Jon Scheve with weekly market commentary made on February, 25, 2022
Geopolitics changed drastically this week. How the upcoming events unfold could still really impact the markets. It looks unlikely the current Ukraine situation will end quickly. The USDA Economic Forum presented their crop planting estimates this week and they are looking for 92 million corn acres and 88 million bean acres. Both were in line with expectations and seem reasonable. The trade will use these numbers as estimates until the March 31st planting intentions report is released. The forum also released their yield and carryout estimates for the next year. Both values came across bearish from where prices are trading today. Still, the estimates are for 18 months from now, and A LOT could still happen to change those numbers between now and then. Weather will likely play the biggest role in what those final yield and carryout numbers look like next year. At the end of the week, May beans had an extremely volatile final 48 hours. First beans rallied $1.25/bushel, but then immediately dropped $1.75/bushel in the last 24-hour span of the week. In the end, Friday’s close was still higher than where the market traded 9 days earlier. May corn finished the week 3 cents higher than where it closed the prior week. New crop values were 18 cents lower than last week, but at the same levels from 3 weeks ago. May wheat was still 50 cents higher than last Friday’s close. After a wild week in the markets, it is important to note that fundamentally for grains not much has changed since last Friday. World grain stocks are still the same, demand seems to still be there, production in South America has been reduced this year and prices closed out the week similar to that of last week. Looking Forward Beans: South American bean production estimates are suggesting there will be between 800 million to 1.2 billion fewer bushels produced this year in the Southern Hemisphere than were originally planned for. The US is the only other world supplier with beans left, and we only have 200 million extra bushels of supply available until we harvest in October. The unknown in the market right now is how tight China wants to let their supply reserves drop to until we begin to harvest our beans this fall. If there are any Midwest weather issues this summer, it could trigger major price rallies in late summer to ration demand for new crop. Corn: Corn prices will be most impacted by Brazil’s weather during the pollination period of their second corn crop over the next few months, and the US’s weather in June and July. If there are droughts in South America and yields are reduced, it could trigger increased buying of US old crop, which would tighten carryout like last year and potentially drive prices back into the $7’s. US’s weather in the southern plains has been dry and could be hurting wheat crop conditions. If yields are reduced for wheat and prices stay strong, this could help corn prices from drifting lower. Plus, if fertilizer prices stay elevated, there may be fewer corn acres planted this spring, which could tighten carryout and support prices this summer. Bottom line: There are still a lot of unknowns right now. We do not know how the eastern Europe events will unfold and weather is always a wild card. There are still 45 days before US crops get planted and 90 days before the weather market in the US starts. I would expect a bumpy ride for prices moving forward.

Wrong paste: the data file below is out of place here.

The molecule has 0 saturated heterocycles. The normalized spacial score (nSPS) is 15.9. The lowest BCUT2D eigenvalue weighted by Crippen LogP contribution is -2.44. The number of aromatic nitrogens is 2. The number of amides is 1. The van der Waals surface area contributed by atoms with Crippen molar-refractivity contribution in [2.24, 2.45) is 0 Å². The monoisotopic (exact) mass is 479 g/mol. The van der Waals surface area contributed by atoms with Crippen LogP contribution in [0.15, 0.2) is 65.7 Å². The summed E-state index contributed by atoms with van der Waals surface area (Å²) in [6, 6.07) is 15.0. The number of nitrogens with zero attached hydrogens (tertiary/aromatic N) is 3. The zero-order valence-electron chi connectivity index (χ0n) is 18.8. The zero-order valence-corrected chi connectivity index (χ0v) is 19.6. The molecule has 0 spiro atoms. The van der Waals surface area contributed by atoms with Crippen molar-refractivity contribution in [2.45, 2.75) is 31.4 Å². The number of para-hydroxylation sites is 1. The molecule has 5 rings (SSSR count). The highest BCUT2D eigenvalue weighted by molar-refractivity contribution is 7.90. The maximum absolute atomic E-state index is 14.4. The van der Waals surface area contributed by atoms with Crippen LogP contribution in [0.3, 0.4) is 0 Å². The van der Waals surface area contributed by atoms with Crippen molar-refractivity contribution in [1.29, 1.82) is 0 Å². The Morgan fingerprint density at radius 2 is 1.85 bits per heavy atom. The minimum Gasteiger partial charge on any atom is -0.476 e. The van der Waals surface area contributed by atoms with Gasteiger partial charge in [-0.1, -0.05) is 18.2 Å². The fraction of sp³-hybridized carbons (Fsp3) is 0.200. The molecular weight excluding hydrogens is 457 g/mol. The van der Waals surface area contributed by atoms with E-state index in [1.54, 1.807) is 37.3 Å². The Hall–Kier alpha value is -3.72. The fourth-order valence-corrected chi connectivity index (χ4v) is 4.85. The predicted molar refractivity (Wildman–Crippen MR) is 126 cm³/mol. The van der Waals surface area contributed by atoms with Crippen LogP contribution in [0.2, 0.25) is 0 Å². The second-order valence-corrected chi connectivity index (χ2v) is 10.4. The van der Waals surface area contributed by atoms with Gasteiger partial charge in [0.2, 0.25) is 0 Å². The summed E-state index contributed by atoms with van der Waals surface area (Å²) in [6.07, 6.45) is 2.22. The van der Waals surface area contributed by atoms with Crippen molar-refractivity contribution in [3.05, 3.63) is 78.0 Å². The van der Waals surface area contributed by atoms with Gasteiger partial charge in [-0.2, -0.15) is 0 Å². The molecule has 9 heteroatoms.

Jon Scheve Superior Feed Ingredients, LLC
9358 Oak Ave Waconia, MN 55387 firstname.lastname@example.org